Discreet Cosine Transform

A few thoughts on ruby, video and other things

Python, Ruby and Dart Part 2.1: Find the Class of an Object

Call this a mini-comparison. Looking back at Python, Ruby and Dart Part 2: Find All Sublclasses, a simpler need sometimes is to query what class an object is an instantiation of.

Ruby

This is quite straightforward in ruby, where all objects descend from Object and Object has Object#class:

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object1 = 1
object2 = 'test'

class MyClass
end

object3 = MyClass.new

puts object1.class #prints Fixnum
puts object2.class #prints String
puts object3.class #prints MyClass

The above example was run with ruby 2.1.2p95 but I believe the output would be the same going back many versions of ruby.

Python

The example works out almost exactly the same in Python:

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object1 = "test"
object2 = 1
class MyClass:
  pass

object3 = MyClass()

print object1.__class__.__name__ #prints "str"
print object2.__class__.__name__ #prints "int"
print object3.__class__.__name__ #prints "MyClass"

You need the extra call to __name__ or else the actual output would be <type 'str'> but that is just a detail.

One thing I will note, is that at least in python 2.7.9 that I am trying this on, using type(x).__name__ instead didn’t return the results that some posts online seem to indicate it would. Maybe I am missing something here?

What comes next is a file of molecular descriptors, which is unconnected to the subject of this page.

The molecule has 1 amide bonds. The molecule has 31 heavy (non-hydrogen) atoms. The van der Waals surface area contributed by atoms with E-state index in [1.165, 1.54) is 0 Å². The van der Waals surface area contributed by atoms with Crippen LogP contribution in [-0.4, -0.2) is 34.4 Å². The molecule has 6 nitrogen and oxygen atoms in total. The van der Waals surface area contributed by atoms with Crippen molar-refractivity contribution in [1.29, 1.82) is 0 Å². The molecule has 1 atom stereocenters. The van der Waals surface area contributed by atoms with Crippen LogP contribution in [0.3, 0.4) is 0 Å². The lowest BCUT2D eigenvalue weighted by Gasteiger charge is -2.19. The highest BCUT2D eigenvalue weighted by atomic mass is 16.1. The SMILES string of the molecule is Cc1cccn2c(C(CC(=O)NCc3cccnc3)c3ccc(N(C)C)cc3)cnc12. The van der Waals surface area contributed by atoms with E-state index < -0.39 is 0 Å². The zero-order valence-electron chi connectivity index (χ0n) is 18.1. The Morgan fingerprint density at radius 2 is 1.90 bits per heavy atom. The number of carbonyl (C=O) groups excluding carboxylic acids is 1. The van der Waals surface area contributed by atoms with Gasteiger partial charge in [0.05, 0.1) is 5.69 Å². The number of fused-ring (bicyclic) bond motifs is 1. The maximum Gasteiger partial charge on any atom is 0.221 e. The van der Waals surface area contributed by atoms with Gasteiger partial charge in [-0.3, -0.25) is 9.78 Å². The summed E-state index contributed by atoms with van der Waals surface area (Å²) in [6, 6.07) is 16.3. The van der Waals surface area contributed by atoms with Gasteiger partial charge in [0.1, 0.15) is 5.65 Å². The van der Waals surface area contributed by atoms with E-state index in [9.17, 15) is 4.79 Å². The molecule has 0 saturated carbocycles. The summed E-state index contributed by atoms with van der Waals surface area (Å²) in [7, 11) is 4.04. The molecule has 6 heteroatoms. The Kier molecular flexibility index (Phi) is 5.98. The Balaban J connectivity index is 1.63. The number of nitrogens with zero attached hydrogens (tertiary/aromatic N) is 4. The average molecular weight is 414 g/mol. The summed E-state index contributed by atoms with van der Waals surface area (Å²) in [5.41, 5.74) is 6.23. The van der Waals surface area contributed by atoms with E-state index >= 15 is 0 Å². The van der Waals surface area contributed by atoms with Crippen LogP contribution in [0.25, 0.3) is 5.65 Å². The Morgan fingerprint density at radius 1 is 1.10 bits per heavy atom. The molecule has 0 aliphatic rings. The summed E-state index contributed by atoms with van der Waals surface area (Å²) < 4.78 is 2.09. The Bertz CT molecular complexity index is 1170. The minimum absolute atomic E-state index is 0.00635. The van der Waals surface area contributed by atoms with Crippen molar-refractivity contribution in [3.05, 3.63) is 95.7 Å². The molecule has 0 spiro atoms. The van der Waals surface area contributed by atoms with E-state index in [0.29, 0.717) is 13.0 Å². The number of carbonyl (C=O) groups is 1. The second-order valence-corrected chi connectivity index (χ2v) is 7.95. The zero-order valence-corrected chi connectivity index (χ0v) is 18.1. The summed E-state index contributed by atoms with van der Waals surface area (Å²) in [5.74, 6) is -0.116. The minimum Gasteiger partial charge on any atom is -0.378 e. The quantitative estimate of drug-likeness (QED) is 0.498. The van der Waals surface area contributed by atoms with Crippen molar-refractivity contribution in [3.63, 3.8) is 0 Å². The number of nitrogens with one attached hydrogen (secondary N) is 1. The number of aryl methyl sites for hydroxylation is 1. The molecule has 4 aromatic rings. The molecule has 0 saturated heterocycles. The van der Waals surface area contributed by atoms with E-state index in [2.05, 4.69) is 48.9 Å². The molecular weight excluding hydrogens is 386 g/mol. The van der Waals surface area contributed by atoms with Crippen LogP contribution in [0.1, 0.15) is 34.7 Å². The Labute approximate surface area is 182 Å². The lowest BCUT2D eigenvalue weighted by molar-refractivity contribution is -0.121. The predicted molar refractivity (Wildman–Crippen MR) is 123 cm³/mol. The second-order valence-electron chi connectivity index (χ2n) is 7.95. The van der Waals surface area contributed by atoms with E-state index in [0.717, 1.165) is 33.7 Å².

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object1 = "test"
object2 = 1
class MyClass:
  pass

object3 = MyClass()

print type(object1).__name__ #prints "str"
print type(object2).__name__ #prints "int"
print type(object3).__name__ #prints "instance"

That output would make it seem that object3’s type is a general type of instance, and not a type of MyClass.

Dart

Dart somewhat recently added the Object#runtimeType property, which makes this example very similar to the two above:

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class MyClass {}

void main() {
  var object1 = 1;
  var object2 = "test";
  var object3 = new MyClass();

  print(object1.runtimeType); //prints "int"
  print(object2.runtimeType); //prints "String"
  print(object3.runtimeType); //prints "MyClass"
}

I am running that in dart 1.9.1.

How Useful is This?

So the three examples above come out very comparable and overall very easy to access. I would say that outputting the string name of the class an object is instantiated from is most useful in logging and debugging. What you care about at runtime more often is how does an object behave - does it implement a need interface. In all three languages, that is not as straightforward as detecting the class, because many different objects built from many different classes may implement the same interface.

So next time I will take a look at how to detect if an object implements the interface you need.

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